I keep collaborating with Peter Lerner (Device Consultants) on subjects related to the coherence of light [115, 118].

**10. Genetic algorithms & Machine Learning**

Most problems in physics involve at some point the optimization of parameters in order to get the best agreement with experimental data or in order to optimize the efficiency of the system considered. Genetic algorithms constitute a smart approach to this problem. The idea consists in working with a population of individuals. Each individual is representative of a given set of physical parameters and therefore of a given value for the objective function we seek at optimizing. The initial population usually consists of random individuals. The best individuals are then selected. They generate new individuals for the next generation. Mutations in the coding of parameters are finally introduced. When repeated from generation to generation, this evolutionary strategy makes it possible to determine the global optimum of a problem [95, 96, 99].

I applied genetic algorithms for the determination of a local pseudopotential representative of monovacancies in graphene, for the optimization of light-emitting diodes [87, 88, 91], for the optimization of photovoltaic solar cells [86, 90, 92, 93, 104, 105, 112], for the optimization of solar thermal collectors [87, 89] and for the optimization of metamaterial superabsorbers [98, 103, 110]. A multi-objective genetic algorithm was also developed. My codes are written in Fortran 90, MATLAB and Python. They are easily adaptable to any problem. The Fortran 90 code was parallelized using OpenMP. A special version for the CECI and Tier-1 supercalculators was also developed. It enables individual jobs to be responsible for each evaluation of the fitness. This multi-agent programming model enables a very efficient parallelization of the algorithm.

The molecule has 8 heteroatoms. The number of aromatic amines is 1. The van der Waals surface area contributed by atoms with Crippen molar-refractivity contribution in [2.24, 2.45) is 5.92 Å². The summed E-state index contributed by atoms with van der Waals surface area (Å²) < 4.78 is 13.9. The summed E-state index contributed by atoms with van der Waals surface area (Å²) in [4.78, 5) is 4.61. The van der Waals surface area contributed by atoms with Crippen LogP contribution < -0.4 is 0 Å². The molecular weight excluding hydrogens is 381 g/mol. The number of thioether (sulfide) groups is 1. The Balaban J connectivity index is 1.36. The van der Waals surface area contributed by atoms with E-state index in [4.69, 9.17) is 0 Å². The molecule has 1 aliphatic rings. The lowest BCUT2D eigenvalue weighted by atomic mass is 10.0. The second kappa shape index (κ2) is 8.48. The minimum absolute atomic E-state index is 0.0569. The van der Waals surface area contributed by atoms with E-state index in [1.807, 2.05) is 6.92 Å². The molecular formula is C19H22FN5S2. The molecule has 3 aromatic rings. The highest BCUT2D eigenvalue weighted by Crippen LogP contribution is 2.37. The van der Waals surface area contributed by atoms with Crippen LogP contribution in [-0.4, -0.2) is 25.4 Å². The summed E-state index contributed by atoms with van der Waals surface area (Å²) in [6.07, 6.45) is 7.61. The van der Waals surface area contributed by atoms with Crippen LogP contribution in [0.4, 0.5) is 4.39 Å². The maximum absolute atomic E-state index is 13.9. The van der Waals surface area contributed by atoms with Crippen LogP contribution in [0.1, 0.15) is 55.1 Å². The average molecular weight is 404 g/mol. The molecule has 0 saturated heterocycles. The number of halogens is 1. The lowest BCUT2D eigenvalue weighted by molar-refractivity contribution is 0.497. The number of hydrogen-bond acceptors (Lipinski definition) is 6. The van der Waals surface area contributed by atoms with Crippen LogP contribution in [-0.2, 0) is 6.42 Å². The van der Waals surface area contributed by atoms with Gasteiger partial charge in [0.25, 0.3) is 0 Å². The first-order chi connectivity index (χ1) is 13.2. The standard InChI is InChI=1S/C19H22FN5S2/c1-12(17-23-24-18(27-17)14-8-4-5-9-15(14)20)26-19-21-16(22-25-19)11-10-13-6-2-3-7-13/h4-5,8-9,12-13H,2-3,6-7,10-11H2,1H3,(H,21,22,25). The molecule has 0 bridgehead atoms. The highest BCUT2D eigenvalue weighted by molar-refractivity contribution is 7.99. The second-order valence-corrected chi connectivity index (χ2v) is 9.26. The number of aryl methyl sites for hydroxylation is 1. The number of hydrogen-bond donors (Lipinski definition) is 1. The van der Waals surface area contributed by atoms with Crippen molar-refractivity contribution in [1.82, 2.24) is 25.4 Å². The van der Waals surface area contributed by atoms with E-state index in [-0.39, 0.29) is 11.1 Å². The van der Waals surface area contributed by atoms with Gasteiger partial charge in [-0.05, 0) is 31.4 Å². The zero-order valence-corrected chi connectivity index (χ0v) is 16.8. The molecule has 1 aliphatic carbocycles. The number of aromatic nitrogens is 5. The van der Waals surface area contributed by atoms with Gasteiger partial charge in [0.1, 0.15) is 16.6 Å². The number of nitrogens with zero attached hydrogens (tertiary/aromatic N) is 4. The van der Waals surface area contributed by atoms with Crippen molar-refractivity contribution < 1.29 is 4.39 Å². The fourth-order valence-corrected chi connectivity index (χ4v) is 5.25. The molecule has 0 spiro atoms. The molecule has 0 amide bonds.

From genetic algorithms to neural networks and artificial intelligence, there was only one step ! I take regularly on-line courses on these topics and machine learning techniques are now part of my portfolio. Training agents to play Atari games or transfering the style of Vincent van Gogh on my camera pictures is of course a lot of fun. These techniques are also useful for problems in physics. I contributed to the identification of historical parchments [101] and the conservation of cultural heritage [116] with machine learning techniques. I interact on a regular basis now with the team of Benoit Frenay (Faculty of Computer Science, UNamur) on machine learning problems [106]. My Master & PhD students develop smart evolutionary algorithms [107, 111]. A beautiful extension of my PhD work is to apply the Fourier-Bessel representations that I used for solving Schrödinger's equation to rotation-invariant image classification [109] ! I teach finally a class on deep neural networks to physicists.

Press release: Where Life Meets Light: Bio-Inspired Photonics, by Valerie C. Coffey (Optics & Photonics News, April 2015)

Last update: October 2023.